Sundrie strangeris … ar ressavit & housis latting to thame but knawledge of the magistrats
1678 Edinb. B. Rec. X. 342.
Many horse hirers … doe let for hyre to the leidges many insufficient horses
(3) 1497–8 Edinb. B. Rec. I. 72.
William Gray hes lattin the inliane schip to fraucht to the frauchtisman for [etc.]
1518–19 Ib. 187.
Tome Mertene … hes lattin his schip commonly till fraucht till the nichtbouris of the towne for thair guidis to be furit in Flanders for [etc.]
1525 Ib. 222.
Under the pane of fyve li. to be tane of ilk persoun that frauchtis the saidis schippis, and uther fyve li to be tane of thame that lattis the said ship to fraucht
1622-6 Bisset II. 254/16.
Gif it happynnis that ane burges hes hyred a house or lattin a schip to ane man for certane ȝeiris for ane summe
1660 Old Ross-shire 185.
The said … setis and for the fraught underwritten latis his said haill ship … to the said
(4) 1439 Charter (Reg. H.) C.O. No. 49.
Tene pundis of vsuale mone … to me lete beforehand in my grete myster
1597 Acts IV. 120.
The personis quha lute thair money to proffeit
(5) 1543 Corr. M. Lorraine 14.
Gyff ye will thoill ony wyin to be lettin to tham for payment, pleis your grace till adverteis
1662 Melrose Reg. Rec. II. 41.
[To pay … £8/13/4d as the price of a boll of bear] lettin [by pursuer to defender in 1661]
(6) 1566 Fraser P. 225.
Quhare the said maister Thomas hes lyt ... all and haill the auchtene parte of landis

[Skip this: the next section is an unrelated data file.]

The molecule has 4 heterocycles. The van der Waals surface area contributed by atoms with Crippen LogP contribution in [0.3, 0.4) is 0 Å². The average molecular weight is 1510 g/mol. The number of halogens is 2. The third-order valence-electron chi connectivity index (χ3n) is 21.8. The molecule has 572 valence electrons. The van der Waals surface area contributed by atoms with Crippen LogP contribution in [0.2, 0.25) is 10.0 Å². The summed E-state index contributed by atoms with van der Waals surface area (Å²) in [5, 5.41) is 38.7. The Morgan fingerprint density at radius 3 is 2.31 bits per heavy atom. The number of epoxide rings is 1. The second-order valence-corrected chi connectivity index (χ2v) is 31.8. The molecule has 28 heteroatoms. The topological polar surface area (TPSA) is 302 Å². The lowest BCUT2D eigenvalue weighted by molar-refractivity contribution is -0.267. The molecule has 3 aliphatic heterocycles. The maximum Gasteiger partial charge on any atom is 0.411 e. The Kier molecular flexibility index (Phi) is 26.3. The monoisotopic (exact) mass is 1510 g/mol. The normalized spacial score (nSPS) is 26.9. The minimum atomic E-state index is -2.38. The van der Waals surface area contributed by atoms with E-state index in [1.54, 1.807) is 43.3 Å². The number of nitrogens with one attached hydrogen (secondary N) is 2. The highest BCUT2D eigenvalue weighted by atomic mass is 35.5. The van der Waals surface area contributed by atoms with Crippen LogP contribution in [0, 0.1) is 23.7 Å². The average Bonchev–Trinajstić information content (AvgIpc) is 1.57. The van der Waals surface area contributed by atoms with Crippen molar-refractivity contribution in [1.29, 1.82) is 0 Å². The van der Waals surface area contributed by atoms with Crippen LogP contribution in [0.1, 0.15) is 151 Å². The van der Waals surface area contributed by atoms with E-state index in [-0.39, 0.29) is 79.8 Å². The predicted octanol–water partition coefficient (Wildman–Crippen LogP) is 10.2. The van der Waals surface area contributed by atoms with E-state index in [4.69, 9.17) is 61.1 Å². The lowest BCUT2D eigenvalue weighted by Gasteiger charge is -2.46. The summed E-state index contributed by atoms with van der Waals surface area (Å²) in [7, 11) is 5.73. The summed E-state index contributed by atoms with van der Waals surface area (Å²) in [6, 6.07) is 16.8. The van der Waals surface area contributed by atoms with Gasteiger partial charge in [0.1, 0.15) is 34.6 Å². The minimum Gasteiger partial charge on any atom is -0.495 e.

b. To give up (a thing) on security, to release (a person) on bail, to allow security to be given for a person or thing. Also, to lat lous, to release (something arrested or impounded).Commonly to lat (let) to (til) borch (see, for many more examples, Borch(t) n. 3 c), also to borrowis, to band and to soverte.(1) 1397 Slater Early Sc. Texts No. 35.
Qwha sa … wil nocht let thaim to borgh he sal tyne … the ravnson of that presoner
1427 Highland P. II. 157.
Rex, … that … yhe recognis in our handis the third part of the landis of Glastir … noth lattand the said landis to borch quhil yhe hafe commaundment of us
1476 Acta Aud. 53/2.
The Kingis hienes … suld let the said landis … to borche to … Sir Alexander
c 1548–9 Armstrong Liddesdale App. lxxxviii.
Quhar ye haff presoners in your dungeon howr servands, we pray yow for to lait ws Gorde Armstrong [etc.] … to boros apon iiij dayes warning
1597 Skene Verb. S. s.v. Plegius.(b) 1554 Prot. Bk. J. Mason (A.A.A. 6) 210.
For the quhilk he leit the said fence to borgh to the said William
(c) 1397 Slater Early Sc. Texts No. 35.
Al maner of prisoneris … sal be lettin to borght
1398 Ib. No. 38.
Lattin to borgh
1418 Liber Melros 540.
Us … til haf lattyn to borch … til … the Abbot of Melros tha landis
1496 Acta Conc. II. 29.
The sade Jhone … has consentit that the sade xj hede of nolt be lattin to borch and restorit again to the sade Wilȝeam unto Mychelmes day
1498 Ib. 185.
That the landis … aucht of law til be lattin til borch to him
1500 Reg. Privy S. I. 84/1.
[The Earl of Bothwell forfeits £853/6/8d. as pledge for certain malefactors who were] lattin be our said soveran lord to borgh to him apon the said soum, quhilk eschapit fra him
1609 Skene Reg. Maj. i. 4.
He may be latten to borgh
(2) 1548 Armstrong Liddesdale I. App. lxxxvi.
Desyris the said lard of Farnehirst to latt ws Johne of Craggall to souerte
(3) 1571 Reg. Privy C. II. 84.
All personis takin presoners and lettin to band
1573 Ib. 296.
That David Bell was first lattin to band to Edward Maxwell
(4) 1525 Carnwath Baron Ct. (S.H.S.) 34, 35.
The said Robert alegit that my l. let him the restment lows & my l. deniit at he lait him na mare lous bot als mekill as com to xvi s. & viii d.